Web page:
In addition to the importance of knowing where a place was located and what it was named, the Henrico County Courthouse suit illustrates two other important aspects of place names research for genealogy: 1)using original records to know all pertinent details, the subject of another article of mine for Expert Series; and 2)knowing the applicable laws at the time of a particular record, perhaps the subject of a subsequent article in the series?
Having earlier spoke of the "quaintness" of the name "Cheesecake", I am reminded of a number of other place names of a similar nature. First is the name of Cold Harbor, site of a Civil War battlefield in Hanover County, Virginia, and a community just a few miles from Jack's Grill--close enough that there are trenchworks from that battle in the front yard of my home on Colts Neck Road. Though some individuals dispute the story and I must admit that I have seen no firm evidence to prove it true, one account is that it is so name because it was once a way station on a stage route ending in Richmond. The proprietor would both accept overnight guests, hence the "harbor", and serve food to them, but would not cook it, hence the "cold".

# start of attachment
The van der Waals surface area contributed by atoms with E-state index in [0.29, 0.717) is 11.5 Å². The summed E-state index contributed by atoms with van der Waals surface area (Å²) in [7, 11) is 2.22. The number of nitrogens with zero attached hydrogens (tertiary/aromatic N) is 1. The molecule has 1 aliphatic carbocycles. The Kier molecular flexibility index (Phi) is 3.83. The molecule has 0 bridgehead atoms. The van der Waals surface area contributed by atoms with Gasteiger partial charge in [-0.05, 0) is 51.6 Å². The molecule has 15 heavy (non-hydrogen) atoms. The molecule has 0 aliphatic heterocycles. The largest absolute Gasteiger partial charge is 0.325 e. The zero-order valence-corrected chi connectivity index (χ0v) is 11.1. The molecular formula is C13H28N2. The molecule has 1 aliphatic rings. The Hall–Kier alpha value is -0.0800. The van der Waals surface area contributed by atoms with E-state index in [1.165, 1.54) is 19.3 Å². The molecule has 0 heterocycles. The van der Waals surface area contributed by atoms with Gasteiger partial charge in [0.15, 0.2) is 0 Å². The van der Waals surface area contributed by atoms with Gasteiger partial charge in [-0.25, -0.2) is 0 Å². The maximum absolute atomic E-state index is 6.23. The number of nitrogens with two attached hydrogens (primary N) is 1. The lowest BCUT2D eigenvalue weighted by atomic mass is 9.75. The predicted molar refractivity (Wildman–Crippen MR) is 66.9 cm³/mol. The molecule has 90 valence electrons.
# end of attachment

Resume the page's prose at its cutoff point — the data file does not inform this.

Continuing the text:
Second is the story of the name for a community in Northampton County on the Eastern Shore (Delmarva Peninsula) of Virginia called Exmore established in 1884 as a depot for a railroad running from Philadelphia, PA, to Norfolk, VA, where no town had previously existed. Because there was no town to lend the depot a name, officials decided to call it "X" (the Roman numeral 10) more when someone noticed it was the 11th depot from the ferry at Cape Charles which connected the line to Norfolk.
Similarly many of the towns along the route of the Norfolk Southern Railway line between Petersburg and Norfolk were started as depots and given their names by William Mahone, builder of what was then called the Norfolk and Petersburg Railway and his wife Otelia using Sir Walter Scott's novel Ivanhoe as a guide. Legend has it that because the couple could not agree on a name from the novel for a depot in southern Prince George County, they "coined" Disputana to "celebrate" their "disgreement".